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Boldify's Scalp Massage Brush and Act+Acre's Scalp Gua Sha Tool are two of our favorite picks. 7 Color Led Facial Mask
Like any type of massage, a scalp massage feels damn good. But there could be other reasons to integrate regular scalp massage into your hair care routine, particularly with the aid of a scalp massaging tool. “Aside from feeling great, scalp massagers can help with everything from reducing product buildup, removing dead skin cells, and increasing blood flow to the area, which is believed to help stimulate healthy hair growth,” says hairstylist Andrew Fitzsimons. Using a scalp massager, even just once a week, can have a serious impact on the health of both your hair and scalp.
However, “the type of scalp massager you use is very important,” says trichologist, hair stylist and founder of Act + Acre Helen Reavy. “The skin on your scalp is extremely fragile, so taking proper care of it is crucial to overall hair health. I recommend steering clear of the scalp massagers made with stiff bristles, as they can be extremely rough on the scalp. I always try to tie scalp care back to your skincare routine–would you rub one of those massagers on your face?” When in doubt, look for options like gua sha tools or massagers with flexible bristles, she says. There are plenty of options out there, but these are the best expert-recommended picks.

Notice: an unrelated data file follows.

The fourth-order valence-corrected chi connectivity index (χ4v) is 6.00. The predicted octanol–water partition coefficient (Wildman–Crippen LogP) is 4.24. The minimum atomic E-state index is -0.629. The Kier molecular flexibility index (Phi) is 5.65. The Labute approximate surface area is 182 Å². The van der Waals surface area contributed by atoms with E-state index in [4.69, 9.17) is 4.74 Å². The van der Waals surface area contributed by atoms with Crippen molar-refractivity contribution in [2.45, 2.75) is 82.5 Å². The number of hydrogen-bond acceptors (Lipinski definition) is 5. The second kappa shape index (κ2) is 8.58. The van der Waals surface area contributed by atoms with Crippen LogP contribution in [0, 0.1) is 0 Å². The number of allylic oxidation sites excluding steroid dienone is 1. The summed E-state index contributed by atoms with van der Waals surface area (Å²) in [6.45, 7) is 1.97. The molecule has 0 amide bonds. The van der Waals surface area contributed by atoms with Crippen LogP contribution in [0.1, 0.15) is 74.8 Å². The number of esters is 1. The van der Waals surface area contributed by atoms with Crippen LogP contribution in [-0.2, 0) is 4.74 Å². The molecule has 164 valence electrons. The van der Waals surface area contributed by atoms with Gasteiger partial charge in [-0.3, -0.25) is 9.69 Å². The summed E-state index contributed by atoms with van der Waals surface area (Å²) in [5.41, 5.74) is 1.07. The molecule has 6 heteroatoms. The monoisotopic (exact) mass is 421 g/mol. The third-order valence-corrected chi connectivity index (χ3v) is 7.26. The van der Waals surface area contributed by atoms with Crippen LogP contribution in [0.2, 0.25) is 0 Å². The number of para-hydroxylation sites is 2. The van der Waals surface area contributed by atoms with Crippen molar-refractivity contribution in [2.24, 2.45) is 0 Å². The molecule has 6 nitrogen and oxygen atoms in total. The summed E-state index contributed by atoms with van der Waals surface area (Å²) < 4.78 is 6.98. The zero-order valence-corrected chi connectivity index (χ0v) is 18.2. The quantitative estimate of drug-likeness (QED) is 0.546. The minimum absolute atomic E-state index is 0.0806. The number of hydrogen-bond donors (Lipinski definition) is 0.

Fitzsimons recommends this dual-action massager because it “works as a massage brush on dry scalp and as a revitalizing shampoo brush on wet hair. The silicone bristles are thick but flexible, which is really great for getting rid of impurities while increasing blood circulation promoting new hair growth.”
Testing Notes: On Fitzsimons’s recommendation, we tried this brush and found it delivered on multiple levels. We can confirm that it feels great as a massager on a dry scalp and even as a way to help distribute pre-shampoo treatments like scalp serums. In the shower, it does help lather up shampoo even more and leaves your scalp feeling cleaner after the shampoo is rinsed out. The shorter bristles worked best on short hair, where they can reach the scalp better, so if you have longer or thicker hair, you may want a deeper-reaching brush. The silicone bristles are flexible and gentle (depending on the pressure you apply), but they are still stiff enough that it’s easy to go too hard. If you have thin or fine hair, be careful.
Reavy recommends this comb-style massager because of how gentle it is. “Just like a facial massage is good for stimulating your skin and blood circulation, scalp massages [like this] are essential for scalp health and promoting hair growth” without being too harsh on the scalp skin, she says.
Testing Notes: Most scalp massagers you see out on the market are round with spiky bristles, but in our testing, we immediately understood why Reavy recommends this type of massager. It’s ultra-gentle and easy to use because you literally just comb it through your hair like regular comb. Making sure to reach the scalp is easy, even on longish hair, and using it dry or with a pre-shampoo serum is ideal. You won’t get as much of a tingle effect as you do with other massagers, but that’s kind of the point. We found it to be gentle yet still effective.